But my poem does seek to carry kids through a doorway, from a familiar personal pain to a mind-bogglingly global pain, and from personal healing to global healing.

In other news, I must remark upon the joyful fact that this week, after years of imagining a scenario in which I get to teach poetry workshops as My Job, I taught the first two classes of Summer @ The Studio!  Now there's a good reason for fireworks!  Happy Independence Day, friends, and let there be liberty and justice for ALL.

Friday, June 2, 2023

turquoise inklings + happy pride!

Greetings, PF People! It's June and that means Pride Month in the US and in much of the world (but let's spare a thought for LGBTQ folks of Uganda). I had the pleasure of kicking off the month by participating in my first public reading in a very long time last night, with 4 other queer poets who all have poem-videos that will appear one by one throughout June at  The very first video is from Ishanee Chanda, whom I met last night--she had a certain offhand, subtle style that jumped up and grabbed you when you weren't expecting it, a great reading! My poem will appear on June 21st--don't worry, I'll remind you.

Typing the title above has reminded me of something from my ur-memory: that for a period, probably in 9th grade, I wrote exclusively with a cartridge fountain pen full of turquoise ink. I believe that's also when I figured out handwriting finally--getting it even and regular came slow to me and it only happened when teachers stopped fussing at me about the Palmer Method.

I'm thinking about these things because our Inklings Challenge on this first Friday of June is to write a color poem, thanks to Molly, who says, "I’m always startled by the dazzle of color that arrives in spring after months and months of blues and whites and greys. This month I’m inviting you to write a color poem." She kept it broad with a just a couple of examples, and I'm going with this poem about something else that came slow to me--although the fountain pen might suggest otherwise.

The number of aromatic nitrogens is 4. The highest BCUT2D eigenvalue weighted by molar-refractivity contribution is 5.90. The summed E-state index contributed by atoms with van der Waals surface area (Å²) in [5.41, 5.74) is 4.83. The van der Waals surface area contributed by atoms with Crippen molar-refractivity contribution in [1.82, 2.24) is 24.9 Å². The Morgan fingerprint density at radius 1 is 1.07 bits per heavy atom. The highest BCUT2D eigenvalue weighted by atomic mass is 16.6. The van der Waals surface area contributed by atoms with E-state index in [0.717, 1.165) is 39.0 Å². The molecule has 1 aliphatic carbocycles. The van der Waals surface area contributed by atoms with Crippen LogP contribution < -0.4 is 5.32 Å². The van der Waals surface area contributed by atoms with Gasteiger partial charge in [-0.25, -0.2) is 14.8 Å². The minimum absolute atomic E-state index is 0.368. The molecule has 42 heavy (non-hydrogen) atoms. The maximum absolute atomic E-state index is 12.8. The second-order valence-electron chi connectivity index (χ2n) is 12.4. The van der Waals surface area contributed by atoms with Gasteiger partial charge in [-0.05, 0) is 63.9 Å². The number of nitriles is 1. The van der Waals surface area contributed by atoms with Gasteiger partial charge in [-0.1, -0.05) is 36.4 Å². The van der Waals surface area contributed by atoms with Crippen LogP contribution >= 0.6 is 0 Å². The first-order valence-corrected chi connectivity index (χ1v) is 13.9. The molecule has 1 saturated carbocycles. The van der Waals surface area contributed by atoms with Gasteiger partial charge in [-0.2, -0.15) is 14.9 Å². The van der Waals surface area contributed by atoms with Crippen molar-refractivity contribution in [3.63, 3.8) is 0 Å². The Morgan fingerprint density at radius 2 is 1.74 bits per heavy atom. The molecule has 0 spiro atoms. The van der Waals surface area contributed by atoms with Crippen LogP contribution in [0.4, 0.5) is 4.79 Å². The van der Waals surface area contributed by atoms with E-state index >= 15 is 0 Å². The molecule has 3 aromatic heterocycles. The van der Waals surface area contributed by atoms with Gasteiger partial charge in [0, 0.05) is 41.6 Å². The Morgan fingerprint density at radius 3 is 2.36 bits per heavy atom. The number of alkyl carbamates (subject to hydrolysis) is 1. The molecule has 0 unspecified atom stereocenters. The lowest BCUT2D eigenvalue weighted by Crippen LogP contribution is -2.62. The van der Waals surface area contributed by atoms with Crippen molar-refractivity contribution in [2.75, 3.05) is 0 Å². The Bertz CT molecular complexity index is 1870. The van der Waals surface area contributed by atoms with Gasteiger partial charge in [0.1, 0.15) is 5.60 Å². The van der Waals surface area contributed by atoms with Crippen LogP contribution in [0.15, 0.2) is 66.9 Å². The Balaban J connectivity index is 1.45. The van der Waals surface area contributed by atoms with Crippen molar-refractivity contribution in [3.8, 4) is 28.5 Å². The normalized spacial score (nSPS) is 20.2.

I Finally Choose a Favorite Color

Turquoise, you persist, you win,
and I shake your hand.

You are slick and solid
with sharp enamel edges,
which shocks me.

You smell like sky upside down water.
Next to my ear you breathe
a Mediterranean sound

of cavewave, squid and pebbles.
When I open my mouth for a taste,
I find you are liquid, tart,

which slakes me.
Returning you to you,
you reshape yourself, no longer

a tile of middling blue but a bowl,
a curved mirror
exactly the size of my face.

You can find this poem published at Lines + Stars Journal.  Let's go see if anyone else had trouble committing to a favorite color (I was 34 years old and had married two people before I married turquoise; there were just so many other great choices!)

Catherine @ Reading to the Core
Mary Lee Hahn @ A(nother) Year of Reading
Molly Hogan @ Nix the Comfort Zone
Linda Mitchell @ A Word Edgewise
Margaret Simon @ Reflections on the Teche

Thanking our host today, Tricia at The Miss Rumphius Effect, and leaving you with the opportunity to enjoy KIDS' POEMS every week at...

Friday, May 26, 2023

a ghazal for the youngest among us

Greetings, Poetry Friday Fans! I missed last week and look forward to making some rounds this long weekend.  It being the last Friday of the month, the Seven Poetry Sisters are sharing their challenge, which is simply to write a ghazal.  Ha.

I've tackled this challenge before with the Inklings critique group and it was challenging indeed, but I came up with something that I was proud of (and which therefore is redacted from the post so I can submit it elsewhere). But luckily for busy me, I found another attempt in my notes which also looks pretty good.  It even touches on the Sisters' theme of transformation.